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Comprehensive Handbook of Childhood Cancer and Sickle Cell DiseaseA Biopsychosocial Approach$
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Ronald T. Brown

Print publication date: 2006

Print ISBN-13: 9780195169850

Published to Oxford Scholarship Online: November 2020

DOI: 10.1093/oso/9780195169850.001.0001

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PRINTED FROM OXFORD SCHOLARSHIP ONLINE (oxford.universitypressscholarship.com). (c) Copyright Oxford University Press, 2021. All Rights Reserved. An individual user may print out a PDF of a single chapter of a monograph in OSO for personal use. date: 16 June 2021

Adherence to Treatment Demands

Adherence to Treatment Demands

(p.138) 8 Adherence to Treatment Demands
Comprehensive Handbook of Childhood Cancer and Sickle Cell Disease

Michael A. Rapoff

Ann M. McGrath

Oxford University Press

Given the life-threatening nature of cancer, one might expect that children with cancer and their parents would be especially vigilant about following prescribed medical treatments. As illustrated in this chapter, this is not always the case (Partridge, Avorn, Wang, & Winer, 2002). Nonadherence can potentially lead to outright treatment failure, relapse, compromised outcomes, bone marrow transplant failures, or resistance to drugs such as antibiotics (Rapoff, 1999). The purpose of this chapter is to (a) review treatment demands on children with acute leukemia (the most common childhood cancer) and their families to understand better the complex behavioral requirements associated with medical treatments; (b) review studies that have investigated the extent of nonadherence to treatments for pediatric cancer, primarily leukemia; (c) examine factors predictive of adherence; (d) describe strategies for assessing adherence; (e) provide suggestions for improving adherence; and (f) suggest future directions to advance the field of adherence research in pediatric oncology. Strategies for improving adherence were gleaned from the pediatric medical adherence literature on other chronic diseases because we could not find a single adherence intervention study involving children with cancer. Acute leukemia is the most common malignancy in children (Ries et al., 1999). The specific etiology of childhood leukemia is unknown, but the causes appear to be multifactorial. Some of the factors involved in the pathogenesis of acute leukemia include exposure to ionizing radiation or certain drugs (e.g., benzene), certain chromosome abnormalities (e.g., Down syndrome), and congenital or acquired immune deficiencies (e.g., human immunodeficiency virus infection) (Golub & Arceci, 2002; Margolin, Steuber, & Poplack, 2002). The incidence of acute leukemia is 3–4 per 100,000 white children, and approximately 3,000 children will develop acute leukemia in the United States within a given year (Ries et al., 1999). The hallmark of leukemia is bone marrow failure. The bone marrow makes red blood cells, which carry oxygen; white cells, which fight infections; and platelets, which help blood clot. Children with acute leukemia commonly present with pallor and fatigue (secondary to anemia), fever and infections (caused by reduced normal white cells), and excess bruising and bleeding (secondary to low platelets).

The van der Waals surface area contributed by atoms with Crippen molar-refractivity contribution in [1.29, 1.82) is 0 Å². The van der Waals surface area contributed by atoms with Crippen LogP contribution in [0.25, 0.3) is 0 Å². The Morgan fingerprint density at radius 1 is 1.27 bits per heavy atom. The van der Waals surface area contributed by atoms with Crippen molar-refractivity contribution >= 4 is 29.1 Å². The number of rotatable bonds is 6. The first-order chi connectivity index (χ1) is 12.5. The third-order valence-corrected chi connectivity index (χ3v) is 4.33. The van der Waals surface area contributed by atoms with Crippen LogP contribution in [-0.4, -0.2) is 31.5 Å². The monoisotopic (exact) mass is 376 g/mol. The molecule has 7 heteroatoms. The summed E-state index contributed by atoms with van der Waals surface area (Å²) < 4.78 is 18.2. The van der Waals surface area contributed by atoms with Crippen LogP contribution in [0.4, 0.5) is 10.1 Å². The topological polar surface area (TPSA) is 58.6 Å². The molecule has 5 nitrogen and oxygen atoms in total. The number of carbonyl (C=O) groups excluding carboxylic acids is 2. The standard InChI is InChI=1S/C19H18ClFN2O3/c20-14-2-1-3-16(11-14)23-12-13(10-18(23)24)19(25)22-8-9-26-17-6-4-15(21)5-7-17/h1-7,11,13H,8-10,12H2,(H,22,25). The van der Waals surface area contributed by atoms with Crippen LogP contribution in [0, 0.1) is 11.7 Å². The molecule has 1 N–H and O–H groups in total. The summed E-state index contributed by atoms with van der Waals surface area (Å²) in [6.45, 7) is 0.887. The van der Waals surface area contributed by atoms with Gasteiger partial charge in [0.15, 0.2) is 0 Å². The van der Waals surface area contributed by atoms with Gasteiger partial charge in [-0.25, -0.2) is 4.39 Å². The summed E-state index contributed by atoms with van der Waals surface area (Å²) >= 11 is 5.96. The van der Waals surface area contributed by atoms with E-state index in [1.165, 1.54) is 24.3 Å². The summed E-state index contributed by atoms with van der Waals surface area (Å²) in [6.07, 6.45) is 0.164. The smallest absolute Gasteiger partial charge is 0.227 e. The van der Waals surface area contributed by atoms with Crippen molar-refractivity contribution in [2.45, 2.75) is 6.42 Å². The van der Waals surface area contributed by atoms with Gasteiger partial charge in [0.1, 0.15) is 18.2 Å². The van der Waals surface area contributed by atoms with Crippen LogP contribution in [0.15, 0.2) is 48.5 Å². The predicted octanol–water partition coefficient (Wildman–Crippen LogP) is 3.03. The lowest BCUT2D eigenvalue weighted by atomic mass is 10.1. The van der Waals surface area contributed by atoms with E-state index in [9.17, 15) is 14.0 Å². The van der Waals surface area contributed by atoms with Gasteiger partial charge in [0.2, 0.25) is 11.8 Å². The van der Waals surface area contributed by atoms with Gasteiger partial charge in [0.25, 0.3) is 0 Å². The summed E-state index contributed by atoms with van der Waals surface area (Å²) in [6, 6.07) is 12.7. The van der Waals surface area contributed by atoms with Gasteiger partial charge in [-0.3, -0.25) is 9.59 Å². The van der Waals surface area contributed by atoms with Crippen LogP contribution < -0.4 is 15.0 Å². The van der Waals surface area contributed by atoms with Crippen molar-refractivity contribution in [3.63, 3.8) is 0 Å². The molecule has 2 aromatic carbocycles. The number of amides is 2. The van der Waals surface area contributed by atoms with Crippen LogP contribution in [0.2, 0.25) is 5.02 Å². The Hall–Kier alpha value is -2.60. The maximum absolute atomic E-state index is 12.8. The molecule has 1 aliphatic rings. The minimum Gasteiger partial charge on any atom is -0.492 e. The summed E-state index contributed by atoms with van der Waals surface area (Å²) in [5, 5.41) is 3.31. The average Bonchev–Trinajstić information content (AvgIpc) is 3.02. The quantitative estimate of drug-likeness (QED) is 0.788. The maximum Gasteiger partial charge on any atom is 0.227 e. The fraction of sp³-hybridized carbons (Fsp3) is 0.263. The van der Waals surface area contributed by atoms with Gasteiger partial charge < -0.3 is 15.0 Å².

Keywords:   acute lymphoblastic leukemia (ALL), bone marrow transplantation (BMT), diaries for treatment monitoring, drug assays, education about treatment, goal setting, microelectronic monitors, parent simulation

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